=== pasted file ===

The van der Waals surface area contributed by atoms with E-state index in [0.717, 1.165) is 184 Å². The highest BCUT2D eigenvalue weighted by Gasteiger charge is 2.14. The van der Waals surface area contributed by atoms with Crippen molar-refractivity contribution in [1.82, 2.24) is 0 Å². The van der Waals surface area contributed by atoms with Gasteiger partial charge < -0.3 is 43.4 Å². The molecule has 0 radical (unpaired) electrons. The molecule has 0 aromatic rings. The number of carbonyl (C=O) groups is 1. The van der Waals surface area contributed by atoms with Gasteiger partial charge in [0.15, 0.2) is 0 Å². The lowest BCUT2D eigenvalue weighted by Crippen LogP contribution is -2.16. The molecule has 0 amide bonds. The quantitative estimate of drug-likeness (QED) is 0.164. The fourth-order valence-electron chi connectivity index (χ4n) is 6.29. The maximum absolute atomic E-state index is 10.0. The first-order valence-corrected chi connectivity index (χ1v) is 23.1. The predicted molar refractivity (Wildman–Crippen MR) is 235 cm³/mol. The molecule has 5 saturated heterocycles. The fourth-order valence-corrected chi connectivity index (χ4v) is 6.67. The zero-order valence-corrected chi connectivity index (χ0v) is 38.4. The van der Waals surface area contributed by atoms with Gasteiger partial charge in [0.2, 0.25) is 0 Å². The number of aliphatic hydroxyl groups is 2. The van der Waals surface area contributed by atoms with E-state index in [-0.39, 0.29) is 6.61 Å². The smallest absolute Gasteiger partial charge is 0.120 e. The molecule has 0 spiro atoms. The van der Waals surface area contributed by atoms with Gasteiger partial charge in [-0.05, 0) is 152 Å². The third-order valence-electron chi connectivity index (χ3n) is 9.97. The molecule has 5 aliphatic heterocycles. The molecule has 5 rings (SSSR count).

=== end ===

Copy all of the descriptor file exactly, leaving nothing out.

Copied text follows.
The van der Waals surface area contributed by atoms with E-state index in [0.717, 1.165) is 184 Å². The highest BCUT2D eigenvalue weighted by Gasteiger charge is 2.14. The van der Waals surface area contributed by atoms with Crippen molar-refractivity contribution in [1.82, 2.24) is 0 Å². The van der Waals surface area contributed by atoms with Gasteiger partial charge < -0.3 is 43.4 Å². The molecule has 0 radical (unpaired) electrons. The molecule has 0 aromatic rings. The number of carbonyl (C=O) groups is 1. The van der Waals surface area contributed by atoms with Gasteiger partial charge in [0.15, 0.2) is 0 Å². The lowest BCUT2D eigenvalue weighted by Crippen LogP contribution is -2.16. The molecule has 0 amide bonds. The quantitative estimate of drug-likeness (QED) is 0.164. The fourth-order valence-electron chi connectivity index (χ4n) is 6.29. The maximum absolute atomic E-state index is 10.0. The first-order valence-corrected chi connectivity index (χ1v) is 23.1. The predicted molar refractivity (Wildman–Crippen MR) is 235 cm³/mol. The molecule has 5 saturated heterocycles. The fourth-order valence-corrected chi connectivity index (χ4v) is 6.67. The zero-order valence-corrected chi connectivity index (χ0v) is 38.4. The van der Waals surface area contributed by atoms with Gasteiger partial charge in [0.2, 0.25) is 0 Å². The number of aliphatic hydroxyl groups is 2. The van der Waals surface area contributed by atoms with E-state index in [-0.39, 0.29) is 6.61 Å². The smallest absolute Gasteiger partial charge is 0.120 e. The molecule has 0 spiro atoms. The van der Waals surface area contributed by atoms with Gasteiger partial charge in [-0.05, 0) is 152 Å². The third-order valence-electron chi connectivity index (χ3n) is 9.97. The molecule has 5 aliphatic heterocycles. The molecule has 5 rings (SSSR count).